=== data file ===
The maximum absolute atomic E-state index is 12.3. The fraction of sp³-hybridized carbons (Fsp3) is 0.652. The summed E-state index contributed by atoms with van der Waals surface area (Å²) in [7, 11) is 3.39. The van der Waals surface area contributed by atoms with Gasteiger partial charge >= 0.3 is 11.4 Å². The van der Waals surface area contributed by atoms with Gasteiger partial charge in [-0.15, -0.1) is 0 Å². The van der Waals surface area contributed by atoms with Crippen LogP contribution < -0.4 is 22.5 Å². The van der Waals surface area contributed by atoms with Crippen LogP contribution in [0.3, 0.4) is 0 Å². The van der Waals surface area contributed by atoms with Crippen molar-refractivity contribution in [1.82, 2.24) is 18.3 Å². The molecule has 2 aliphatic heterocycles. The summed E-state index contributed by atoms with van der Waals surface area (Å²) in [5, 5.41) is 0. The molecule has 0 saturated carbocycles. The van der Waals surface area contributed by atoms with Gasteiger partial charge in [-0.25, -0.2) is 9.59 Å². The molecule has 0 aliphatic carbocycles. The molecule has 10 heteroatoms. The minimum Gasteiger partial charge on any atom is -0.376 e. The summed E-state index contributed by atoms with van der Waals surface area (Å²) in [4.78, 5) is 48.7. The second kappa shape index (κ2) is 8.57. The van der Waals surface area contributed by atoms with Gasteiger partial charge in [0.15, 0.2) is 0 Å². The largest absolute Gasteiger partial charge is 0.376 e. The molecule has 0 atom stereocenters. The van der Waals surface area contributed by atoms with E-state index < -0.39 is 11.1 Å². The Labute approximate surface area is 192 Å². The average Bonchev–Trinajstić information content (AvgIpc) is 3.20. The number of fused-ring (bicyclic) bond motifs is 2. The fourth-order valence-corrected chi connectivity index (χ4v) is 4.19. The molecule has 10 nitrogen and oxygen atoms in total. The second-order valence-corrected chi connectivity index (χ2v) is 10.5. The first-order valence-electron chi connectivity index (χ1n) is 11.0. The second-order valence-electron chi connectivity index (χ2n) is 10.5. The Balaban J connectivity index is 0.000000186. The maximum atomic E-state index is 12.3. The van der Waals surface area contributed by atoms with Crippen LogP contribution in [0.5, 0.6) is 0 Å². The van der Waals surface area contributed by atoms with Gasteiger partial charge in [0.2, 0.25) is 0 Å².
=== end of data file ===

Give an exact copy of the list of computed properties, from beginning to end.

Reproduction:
The maximum absolute atomic E-state index is 12.3. The fraction of sp³-hybridized carbons (Fsp3) is 0.652. The summed E-state index contributed by atoms with van der Waals surface area (Å²) in [7, 11) is 3.39. The van der Waals surface area contributed by atoms with Gasteiger partial charge >= 0.3 is 11.4 Å². The van der Waals surface area contributed by atoms with Gasteiger partial charge in [-0.15, -0.1) is 0 Å². The van der Waals surface area contributed by atoms with Crippen LogP contribution < -0.4 is 22.5 Å². The van der Waals surface area contributed by atoms with Crippen LogP contribution in [0.3, 0.4) is 0 Å². The van der Waals surface area contributed by atoms with Crippen molar-refractivity contribution in [1.82, 2.24) is 18.3 Å². The molecule has 2 aliphatic heterocycles. The summed E-state index contributed by atoms with van der Waals surface area (Å²) in [5, 5.41) is 0. The molecule has 0 saturated carbocycles. The van der Waals surface area contributed by atoms with Gasteiger partial charge in [-0.25, -0.2) is 9.59 Å². The molecule has 0 aliphatic carbocycles. The molecule has 10 heteroatoms. The minimum Gasteiger partial charge on any atom is -0.376 e. The summed E-state index contributed by atoms with van der Waals surface area (Å²) in [4.78, 5) is 48.7. The second kappa shape index (κ2) is 8.57. The van der Waals surface area contributed by atoms with Gasteiger partial charge in [0.15, 0.2) is 0 Å². The largest absolute Gasteiger partial charge is 0.376 e. The molecule has 0 atom stereocenters. The van der Waals surface area contributed by atoms with E-state index < -0.39 is 11.1 Å². The Labute approximate surface area is 192 Å². The average Bonchev–Trinajstić information content (AvgIpc) is 3.20. The number of fused-ring (bicyclic) bond motifs is 2. The fourth-order valence-corrected chi connectivity index (χ4v) is 4.19. The molecule has 10 nitrogen and oxygen atoms in total. The second-order valence-corrected chi connectivity index (χ2v) is 10.5. The first-order valence-electron chi connectivity index (χ1n) is 11.0. The second-order valence-electron chi connectivity index (χ2n) is 10.5. The Balaban J connectivity index is 0.000000186. The maximum atomic E-state index is 12.3. The van der Waals surface area contributed by atoms with Crippen LogP contribution in [0.5, 0.6) is 0 Å². The van der Waals surface area contributed by atoms with Gasteiger partial charge in [0.2, 0.25) is 0 Å².